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Michel Dorigny

(probably 1616 Saint-Quentin – 1665 Paris)

Bacchanalia. Three etchings. Each approx. 24.5 x 30.5. Inventaire du fonds français: Graveurs du XVIIe siècle, vol. 3, pp. 476–477, nos. 14, 16, 17; RobertDumesnil, vol. IV, pp. 254–256, no. 14 I (of II), 16 I, 17 before I.

After training for five years under Georges Lallemand in Paris, Michel Dorigny soon joined the circle around the painter, Simon Vouet, with whom he struck up a close and lasting friendship. Dorigny subsequently became one of the main printmaking interpreters of Vouet’s painted oeuvre and was also involved as a painter in several of the master’s artistic projects. His prints include works on religious and mythological themes as well as individual prints and series on Dionysian topics.

It is to this latter category that six etchings belong which Dorigny produced together with Nicolas Chaperon and other artists for the series entitled Recueil de diverses Bacchanales (Robert-Dumesnil, vol. IV, p. 254, nos. 12–17). All the prints in the series contain the addresses of the respective publishers but not the names of the designers and engravers, which makes it difficult to definitively ascribe the works to specific artists. The prints were probably first issued by the publishers François Langlois, known as ‘il Ciartres’ (1589 Chartres – 1647 Paris), and Philippe Huart (active around 1639–1648) and were followed by a second edition published by Pierre Mariette. The designs for the etchings may well stem from Nicolas Chaperon or from Dorigny himself.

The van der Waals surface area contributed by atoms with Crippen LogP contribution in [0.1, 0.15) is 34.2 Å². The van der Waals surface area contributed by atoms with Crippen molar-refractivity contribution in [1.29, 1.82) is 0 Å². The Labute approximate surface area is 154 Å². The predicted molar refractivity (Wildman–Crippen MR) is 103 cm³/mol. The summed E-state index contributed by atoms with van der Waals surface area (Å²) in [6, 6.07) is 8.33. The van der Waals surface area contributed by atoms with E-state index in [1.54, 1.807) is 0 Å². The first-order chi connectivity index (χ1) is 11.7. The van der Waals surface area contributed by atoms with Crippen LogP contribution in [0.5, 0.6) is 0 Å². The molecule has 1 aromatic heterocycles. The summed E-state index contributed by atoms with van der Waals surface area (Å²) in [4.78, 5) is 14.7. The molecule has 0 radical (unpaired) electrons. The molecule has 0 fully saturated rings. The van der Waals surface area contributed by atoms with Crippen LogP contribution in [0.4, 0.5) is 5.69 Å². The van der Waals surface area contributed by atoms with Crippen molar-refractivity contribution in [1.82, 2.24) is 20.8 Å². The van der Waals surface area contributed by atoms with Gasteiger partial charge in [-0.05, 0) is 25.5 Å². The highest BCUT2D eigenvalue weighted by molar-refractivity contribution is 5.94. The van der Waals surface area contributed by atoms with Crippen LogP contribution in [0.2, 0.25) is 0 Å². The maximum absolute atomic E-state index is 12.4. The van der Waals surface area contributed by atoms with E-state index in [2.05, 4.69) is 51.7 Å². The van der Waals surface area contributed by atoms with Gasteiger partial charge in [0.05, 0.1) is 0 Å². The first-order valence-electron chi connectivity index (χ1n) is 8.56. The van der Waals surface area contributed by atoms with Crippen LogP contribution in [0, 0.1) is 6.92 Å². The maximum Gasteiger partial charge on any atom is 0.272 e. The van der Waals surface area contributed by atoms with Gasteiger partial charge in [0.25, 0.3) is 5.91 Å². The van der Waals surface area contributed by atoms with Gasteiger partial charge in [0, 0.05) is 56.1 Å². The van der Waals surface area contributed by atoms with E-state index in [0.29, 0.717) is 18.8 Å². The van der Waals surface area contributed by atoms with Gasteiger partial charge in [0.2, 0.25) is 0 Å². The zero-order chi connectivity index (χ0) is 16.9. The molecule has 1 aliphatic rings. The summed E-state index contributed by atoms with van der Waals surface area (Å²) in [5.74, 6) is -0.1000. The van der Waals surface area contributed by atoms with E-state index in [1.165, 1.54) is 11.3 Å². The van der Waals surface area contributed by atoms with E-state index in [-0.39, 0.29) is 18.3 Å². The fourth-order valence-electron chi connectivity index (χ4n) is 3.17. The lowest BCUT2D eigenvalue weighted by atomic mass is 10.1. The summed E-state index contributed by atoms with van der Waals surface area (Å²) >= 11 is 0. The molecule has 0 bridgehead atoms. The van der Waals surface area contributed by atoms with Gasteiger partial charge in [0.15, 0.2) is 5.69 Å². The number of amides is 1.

Three of Dorigny’s extremely rare works are on offer here, all of them in the first state with the addresses of François Langlois and Philippe Huart respectively. The depiction of a group of Bacchants cavorting in front of a stele was known to Robert-Dumesnil from just one impression bearing Mariette’s address (R.-D. 17). Given that our impression contains the early address of Ciartres, it can be assumed that it is an earlier, undescribed state. Very fine, crisp and tonal impressions with thread margins. Minor ageing, previously mounted in window passe-partouts, otherwise in excellent condition.

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